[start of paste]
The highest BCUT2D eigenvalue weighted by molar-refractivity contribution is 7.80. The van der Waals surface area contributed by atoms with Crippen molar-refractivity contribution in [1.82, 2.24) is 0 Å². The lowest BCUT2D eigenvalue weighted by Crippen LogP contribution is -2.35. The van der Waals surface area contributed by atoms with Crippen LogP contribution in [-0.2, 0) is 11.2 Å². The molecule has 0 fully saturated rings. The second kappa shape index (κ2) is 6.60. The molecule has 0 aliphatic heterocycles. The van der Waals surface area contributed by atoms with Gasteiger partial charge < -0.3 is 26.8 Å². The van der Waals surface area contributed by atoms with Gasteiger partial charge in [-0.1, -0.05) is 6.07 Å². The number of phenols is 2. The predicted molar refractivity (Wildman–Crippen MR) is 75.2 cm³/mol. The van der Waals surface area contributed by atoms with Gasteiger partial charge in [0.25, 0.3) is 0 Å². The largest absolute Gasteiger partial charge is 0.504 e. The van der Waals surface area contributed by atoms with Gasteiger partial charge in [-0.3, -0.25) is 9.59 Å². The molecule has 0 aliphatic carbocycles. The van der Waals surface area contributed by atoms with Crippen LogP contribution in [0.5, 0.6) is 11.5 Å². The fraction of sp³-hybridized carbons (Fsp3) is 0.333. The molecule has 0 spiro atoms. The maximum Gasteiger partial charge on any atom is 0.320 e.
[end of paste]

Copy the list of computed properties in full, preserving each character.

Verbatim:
The highest BCUT2D eigenvalue weighted by molar-refractivity contribution is 7.80. The van der Waals surface area contributed by atoms with Crippen molar-refractivity contribution in [1.82, 2.24) is 0 Å². The lowest BCUT2D eigenvalue weighted by Crippen LogP contribution is -2.35. The van der Waals surface area contributed by atoms with Crippen LogP contribution in [-0.2, 0) is 11.2 Å². The molecule has 0 fully saturated rings. The second kappa shape index (κ2) is 6.60. The molecule has 0 aliphatic heterocycles. The van der Waals surface area contributed by atoms with Gasteiger partial charge < -0.3 is 26.8 Å². The van der Waals surface area contributed by atoms with Gasteiger partial charge in [-0.1, -0.05) is 6.07 Å². The number of phenols is 2. The predicted molar refractivity (Wildman–Crippen MR) is 75.2 cm³/mol. The van der Waals surface area contributed by atoms with Gasteiger partial charge in [0.25, 0.3) is 0 Å². The largest absolute Gasteiger partial charge is 0.504 e. The van der Waals surface area contributed by atoms with Gasteiger partial charge in [-0.3, -0.25) is 9.59 Å². The molecule has 0 aliphatic carbocycles. The van der Waals surface area contributed by atoms with Crippen LogP contribution in [0.5, 0.6) is 11.5 Å². The fraction of sp³-hybridized carbons (Fsp3) is 0.333. The molecule has 0 spiro atoms. The maximum Gasteiger partial charge on any atom is 0.320 e.